As with most Ph2 projects, Philip Samartzis handles the sound effects/recordings/locations/etc. For Northern Void, Philip focused on a range of field recordings he had been producing documenting aspects of the Australian landscape environment. Some of the sounds are elemental (fire, water, wind, etc.); some are organic (birds, bats, insects, etc.); and others are industrial (farm turbines, mining processing belts, etc.). The clarity and complexity of the recordings are retained as Philip processes the sounds into dense layers and passages.

One sound from Philip's growing sonic library became central to the Northern Void narrative: bats. Philip had been collecting sounds of miniature bats in caves, as well as fruit bats in trees at dusk. Around the same time, Philip experienced a massive fruit bat nocturnal flight on the top floor of a hotel in Woolloomoolo as the bats headed south from the Domain. The Prologue of Northern Void is in complete black, accompanied by a quadraphonic mix of Philip Samartzis' bats recording; after some time, their animated form can be perceived heading toward the viewer en masse. For the Epilogue of Northern Void - set in the year 3079 - the bats are visible as well as audible, this time as a storm of albino bats emerging from the horizon and engulfing the screen in a total white-out.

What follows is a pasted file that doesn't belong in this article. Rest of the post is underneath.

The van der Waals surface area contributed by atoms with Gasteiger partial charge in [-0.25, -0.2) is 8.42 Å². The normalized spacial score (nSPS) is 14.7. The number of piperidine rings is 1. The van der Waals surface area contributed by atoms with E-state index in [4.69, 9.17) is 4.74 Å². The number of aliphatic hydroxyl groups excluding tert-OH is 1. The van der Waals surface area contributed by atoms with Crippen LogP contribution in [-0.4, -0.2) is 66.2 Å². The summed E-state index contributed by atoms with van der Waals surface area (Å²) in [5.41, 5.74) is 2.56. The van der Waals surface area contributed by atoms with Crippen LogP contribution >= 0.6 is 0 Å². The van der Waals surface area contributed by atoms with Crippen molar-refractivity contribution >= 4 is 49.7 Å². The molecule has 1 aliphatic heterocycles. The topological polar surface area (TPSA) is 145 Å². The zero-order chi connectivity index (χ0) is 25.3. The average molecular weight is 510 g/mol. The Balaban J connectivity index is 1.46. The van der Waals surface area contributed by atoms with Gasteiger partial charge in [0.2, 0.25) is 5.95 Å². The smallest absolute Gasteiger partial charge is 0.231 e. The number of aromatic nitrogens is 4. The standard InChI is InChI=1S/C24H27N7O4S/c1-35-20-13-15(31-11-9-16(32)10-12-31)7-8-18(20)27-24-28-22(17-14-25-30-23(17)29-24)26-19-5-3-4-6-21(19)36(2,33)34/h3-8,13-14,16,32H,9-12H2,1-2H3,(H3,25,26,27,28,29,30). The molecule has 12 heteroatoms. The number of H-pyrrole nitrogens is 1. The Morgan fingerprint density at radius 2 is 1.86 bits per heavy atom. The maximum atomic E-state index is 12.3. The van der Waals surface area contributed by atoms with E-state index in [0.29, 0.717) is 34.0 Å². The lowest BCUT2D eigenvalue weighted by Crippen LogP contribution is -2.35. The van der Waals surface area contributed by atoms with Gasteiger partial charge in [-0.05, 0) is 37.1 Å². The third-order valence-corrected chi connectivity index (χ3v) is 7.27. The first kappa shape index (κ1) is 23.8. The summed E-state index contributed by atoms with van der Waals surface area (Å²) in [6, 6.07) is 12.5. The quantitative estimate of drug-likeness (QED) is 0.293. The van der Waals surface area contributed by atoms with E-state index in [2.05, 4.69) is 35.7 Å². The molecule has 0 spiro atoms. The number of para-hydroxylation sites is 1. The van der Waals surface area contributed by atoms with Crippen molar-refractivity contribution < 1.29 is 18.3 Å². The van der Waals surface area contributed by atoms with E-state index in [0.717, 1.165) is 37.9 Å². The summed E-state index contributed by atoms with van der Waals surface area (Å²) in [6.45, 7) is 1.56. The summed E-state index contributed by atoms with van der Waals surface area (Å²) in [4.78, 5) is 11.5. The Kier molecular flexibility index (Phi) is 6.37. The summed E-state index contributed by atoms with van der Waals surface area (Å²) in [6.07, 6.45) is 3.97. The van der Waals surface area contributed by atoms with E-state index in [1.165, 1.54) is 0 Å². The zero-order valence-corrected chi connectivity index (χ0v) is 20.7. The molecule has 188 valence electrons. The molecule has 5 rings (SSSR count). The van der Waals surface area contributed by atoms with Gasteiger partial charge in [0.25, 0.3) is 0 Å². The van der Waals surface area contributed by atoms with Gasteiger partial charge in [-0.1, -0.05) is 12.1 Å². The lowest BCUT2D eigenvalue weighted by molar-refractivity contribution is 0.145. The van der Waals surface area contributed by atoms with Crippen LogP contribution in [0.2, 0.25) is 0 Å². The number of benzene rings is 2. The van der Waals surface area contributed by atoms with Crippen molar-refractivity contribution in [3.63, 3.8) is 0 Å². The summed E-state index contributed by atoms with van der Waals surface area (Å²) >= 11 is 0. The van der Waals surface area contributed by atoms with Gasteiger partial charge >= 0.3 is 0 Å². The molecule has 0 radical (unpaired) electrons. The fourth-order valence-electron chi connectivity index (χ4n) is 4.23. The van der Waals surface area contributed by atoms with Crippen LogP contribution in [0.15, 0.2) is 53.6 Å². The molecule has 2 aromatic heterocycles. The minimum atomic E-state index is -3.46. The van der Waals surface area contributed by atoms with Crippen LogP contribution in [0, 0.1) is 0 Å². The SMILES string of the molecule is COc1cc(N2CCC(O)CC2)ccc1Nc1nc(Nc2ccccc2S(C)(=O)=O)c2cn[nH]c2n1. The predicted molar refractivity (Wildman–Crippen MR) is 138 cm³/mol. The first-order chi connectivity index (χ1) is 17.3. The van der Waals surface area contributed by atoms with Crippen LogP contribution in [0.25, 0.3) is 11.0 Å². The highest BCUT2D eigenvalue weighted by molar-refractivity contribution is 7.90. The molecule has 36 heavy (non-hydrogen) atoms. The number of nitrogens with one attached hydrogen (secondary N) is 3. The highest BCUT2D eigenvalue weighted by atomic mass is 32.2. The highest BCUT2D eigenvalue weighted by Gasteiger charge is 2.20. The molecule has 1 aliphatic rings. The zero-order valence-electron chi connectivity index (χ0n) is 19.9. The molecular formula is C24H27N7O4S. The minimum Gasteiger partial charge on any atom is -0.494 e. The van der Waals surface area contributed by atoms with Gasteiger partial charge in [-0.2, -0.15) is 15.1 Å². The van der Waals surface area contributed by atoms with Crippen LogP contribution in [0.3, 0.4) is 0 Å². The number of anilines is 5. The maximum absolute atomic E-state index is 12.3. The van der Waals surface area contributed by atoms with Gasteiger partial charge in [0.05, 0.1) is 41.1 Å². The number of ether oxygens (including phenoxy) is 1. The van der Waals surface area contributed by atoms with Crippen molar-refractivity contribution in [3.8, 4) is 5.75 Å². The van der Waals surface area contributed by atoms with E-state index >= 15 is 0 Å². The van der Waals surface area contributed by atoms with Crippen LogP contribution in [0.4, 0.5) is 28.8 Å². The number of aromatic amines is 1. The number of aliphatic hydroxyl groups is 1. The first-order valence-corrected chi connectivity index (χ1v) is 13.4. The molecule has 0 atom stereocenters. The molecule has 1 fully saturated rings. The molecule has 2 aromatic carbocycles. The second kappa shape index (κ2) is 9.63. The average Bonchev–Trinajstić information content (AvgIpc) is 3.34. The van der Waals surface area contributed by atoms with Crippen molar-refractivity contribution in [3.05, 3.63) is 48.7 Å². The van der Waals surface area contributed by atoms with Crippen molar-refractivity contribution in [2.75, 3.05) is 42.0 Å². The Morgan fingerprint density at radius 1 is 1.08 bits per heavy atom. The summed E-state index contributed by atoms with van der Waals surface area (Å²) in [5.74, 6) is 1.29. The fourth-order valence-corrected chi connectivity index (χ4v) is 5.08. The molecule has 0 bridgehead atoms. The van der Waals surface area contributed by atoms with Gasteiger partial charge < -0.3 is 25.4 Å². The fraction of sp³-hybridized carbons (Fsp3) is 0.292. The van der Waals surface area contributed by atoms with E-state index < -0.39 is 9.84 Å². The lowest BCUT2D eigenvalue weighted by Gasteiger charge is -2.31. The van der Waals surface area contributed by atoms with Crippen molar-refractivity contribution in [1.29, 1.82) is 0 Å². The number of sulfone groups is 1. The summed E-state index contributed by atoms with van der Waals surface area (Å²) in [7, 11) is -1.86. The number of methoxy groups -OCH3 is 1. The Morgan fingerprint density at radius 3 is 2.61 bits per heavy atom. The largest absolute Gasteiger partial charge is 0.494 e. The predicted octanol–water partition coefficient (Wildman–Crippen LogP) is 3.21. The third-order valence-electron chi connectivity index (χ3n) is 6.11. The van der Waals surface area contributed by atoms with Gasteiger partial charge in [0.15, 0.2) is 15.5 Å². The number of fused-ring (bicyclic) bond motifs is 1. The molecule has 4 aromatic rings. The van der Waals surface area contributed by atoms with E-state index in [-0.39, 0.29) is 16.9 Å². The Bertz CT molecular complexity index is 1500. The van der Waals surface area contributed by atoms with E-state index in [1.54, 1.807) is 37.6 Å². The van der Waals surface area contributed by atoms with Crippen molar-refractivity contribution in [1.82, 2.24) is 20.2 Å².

For the 2nd section - The Future (2085) - the original footage of the strip of High Street shopfronts has been modified with compositing to render the buildings as solitary facades in a barren landscape, but with a tangle of electrical cabling and generator wiring suspended above the street. This became the focus of many of Philip Samartzis' industrial, mechanical and electronic recordings - some actual field recordings, some digitally created.

Music

The music heard in Northern Void is composed by Philip Brophy. It selectively appears - sometimes with no relation to the accompanying soundscape as a stand-alone track, other times as a series of pitched textures which are shaped into simplistic chord sequences. As with Philip Brophy's contribution to Ph2 projects, these latter textures are either from Philip Samartzis' field recordings, or his own close-miced textural recordings. They are then transformed with MIDI data for performance on a keyboard sampler.

The generally mournful tone is envisaged as an elegy for the debilitated people composited onto the futuristic landscapes of the video's 2nd section, as well as their ghosts who roam like morbid ectoplasm in the 3rd section - the Post-Future (2073). The morphing sheets of horn textures and the massed flute-ish/recorder-ish chorales are the result of discrete single-note takes of performances by Isobel Knowles (trumpet and recorder) and Gus Franklin (trombone). Playing on the semiotic baggage of these instruments, their processed breathy tones evoke a strange mellotron from a the void spaces central to Northern Void's themes.

Recording

The music heard on the Northern Void CD is from a live 4-track recording from the second performance at ACMI in Melbourne. The performance was recorded and engineered by Chris Mackellar.